9. The ion trap of claim 1, wherein the first and second reference voltage potentials are generated by corresponding DC voltage sources.
10. The ion trap of claim 1, wherein the ion trap is configured to impress the fractional part of the trap signal only on the conductive second electrode end cap.
11. The ion trap of claim 1, wherein the ion trap is configured to receive a resonance ejection signal.
12. The ion trap of claim 1, wherein the amplitude of the fractional part of the trap signal is substantially independent of the frequency of the trap signal.
13. The ion trap of claim 1, wherein the phase difference between the fractional part of the trap signal and the trap signal is substantially independent of the frequency of the trap signal.
14. The ion trap of claim 1, wherein a fractional part of the trap signal is also impressed on the conductive first electrode end cap.
15. The ion trap of claim 1, further comprising a second electrical circuit coupled between the conductive first electrode end cap and the first reference voltage potential, wherein a fractional part of the trap signal is impressed on the conductive first electrode end cap in response to a voltage division of the trap signal by the first intrinsic capacitance and an impedance of the second electrical circuit.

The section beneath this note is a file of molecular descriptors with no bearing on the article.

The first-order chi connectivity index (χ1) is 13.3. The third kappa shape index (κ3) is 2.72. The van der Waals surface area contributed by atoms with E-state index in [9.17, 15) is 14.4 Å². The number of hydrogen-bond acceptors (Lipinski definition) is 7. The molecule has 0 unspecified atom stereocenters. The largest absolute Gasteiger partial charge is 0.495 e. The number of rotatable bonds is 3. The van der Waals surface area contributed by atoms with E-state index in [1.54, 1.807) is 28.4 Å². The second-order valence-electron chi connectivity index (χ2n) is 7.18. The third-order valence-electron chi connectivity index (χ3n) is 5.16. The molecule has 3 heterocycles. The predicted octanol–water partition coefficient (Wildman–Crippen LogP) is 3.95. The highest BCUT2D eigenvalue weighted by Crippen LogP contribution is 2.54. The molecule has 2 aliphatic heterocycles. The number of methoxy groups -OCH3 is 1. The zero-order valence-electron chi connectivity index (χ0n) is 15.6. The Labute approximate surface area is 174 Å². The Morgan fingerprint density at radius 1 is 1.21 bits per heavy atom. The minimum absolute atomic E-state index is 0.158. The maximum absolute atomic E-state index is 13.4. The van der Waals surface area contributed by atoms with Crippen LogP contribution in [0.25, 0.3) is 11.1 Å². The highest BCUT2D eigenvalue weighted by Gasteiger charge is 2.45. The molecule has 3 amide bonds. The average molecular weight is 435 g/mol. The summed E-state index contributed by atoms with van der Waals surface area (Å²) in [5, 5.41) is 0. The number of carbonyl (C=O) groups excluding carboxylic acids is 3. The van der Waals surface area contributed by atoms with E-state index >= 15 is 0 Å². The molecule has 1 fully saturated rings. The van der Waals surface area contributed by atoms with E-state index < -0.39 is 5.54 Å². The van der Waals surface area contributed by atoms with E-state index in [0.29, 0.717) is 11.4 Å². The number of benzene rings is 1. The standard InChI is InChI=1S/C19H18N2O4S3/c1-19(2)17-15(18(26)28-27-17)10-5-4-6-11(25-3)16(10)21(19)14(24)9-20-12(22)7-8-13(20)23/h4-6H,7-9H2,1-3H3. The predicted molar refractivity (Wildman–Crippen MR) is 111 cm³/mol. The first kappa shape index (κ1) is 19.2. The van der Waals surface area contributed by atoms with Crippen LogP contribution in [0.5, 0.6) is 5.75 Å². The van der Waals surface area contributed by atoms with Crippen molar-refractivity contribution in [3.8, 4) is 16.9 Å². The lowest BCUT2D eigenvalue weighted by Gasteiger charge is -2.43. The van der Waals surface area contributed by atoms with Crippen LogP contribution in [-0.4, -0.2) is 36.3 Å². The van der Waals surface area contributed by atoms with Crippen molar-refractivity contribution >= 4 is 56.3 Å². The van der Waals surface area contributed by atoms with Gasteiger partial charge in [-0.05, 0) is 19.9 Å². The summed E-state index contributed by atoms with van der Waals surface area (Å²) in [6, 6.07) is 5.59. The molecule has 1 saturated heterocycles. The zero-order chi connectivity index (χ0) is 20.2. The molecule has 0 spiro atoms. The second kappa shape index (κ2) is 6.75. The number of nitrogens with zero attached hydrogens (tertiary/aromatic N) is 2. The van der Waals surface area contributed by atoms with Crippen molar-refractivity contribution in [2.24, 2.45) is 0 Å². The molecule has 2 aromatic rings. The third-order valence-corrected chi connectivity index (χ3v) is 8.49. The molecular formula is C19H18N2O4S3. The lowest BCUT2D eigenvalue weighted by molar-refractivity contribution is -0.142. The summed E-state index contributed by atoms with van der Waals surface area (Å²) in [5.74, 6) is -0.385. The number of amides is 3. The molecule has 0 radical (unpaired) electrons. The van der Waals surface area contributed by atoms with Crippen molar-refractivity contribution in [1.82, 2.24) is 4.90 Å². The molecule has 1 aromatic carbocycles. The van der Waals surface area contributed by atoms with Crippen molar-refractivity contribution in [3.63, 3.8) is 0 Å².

16. The ion trap of claim 1, wherein the excitation voltage is generated by a parasitic signal that is formed from the trap signal applied to the central electrode.
17. The ion trap of claim 2, where the resistor has a resistance greater than the impedance of the capacitor in a frequency range of operation of the signal source in generating the trap signal.
18. The ion trap of claim 6, wherein the ion trap is configured to receive a resonance ejection signal.
19. The ion trap of claim 6, wherein the amplitude of the fractional part of the trap signal is substantially independent of the frequency of the trap signal.
20. The ion trap of claim 6, wherein the phase difference between the fractional part of the trap signal and the trap signal is substantially independent of the frequency of the trap signal.
21. The ion trap of claim 6, wherein a fractional part of the trap signal is also impressed on the conductive second electrode end cap.
22. The ion trap of claim 6, wherein the excitation voltage is generated by a parasitic signal that is formed from the trap signal applied to the central electrode.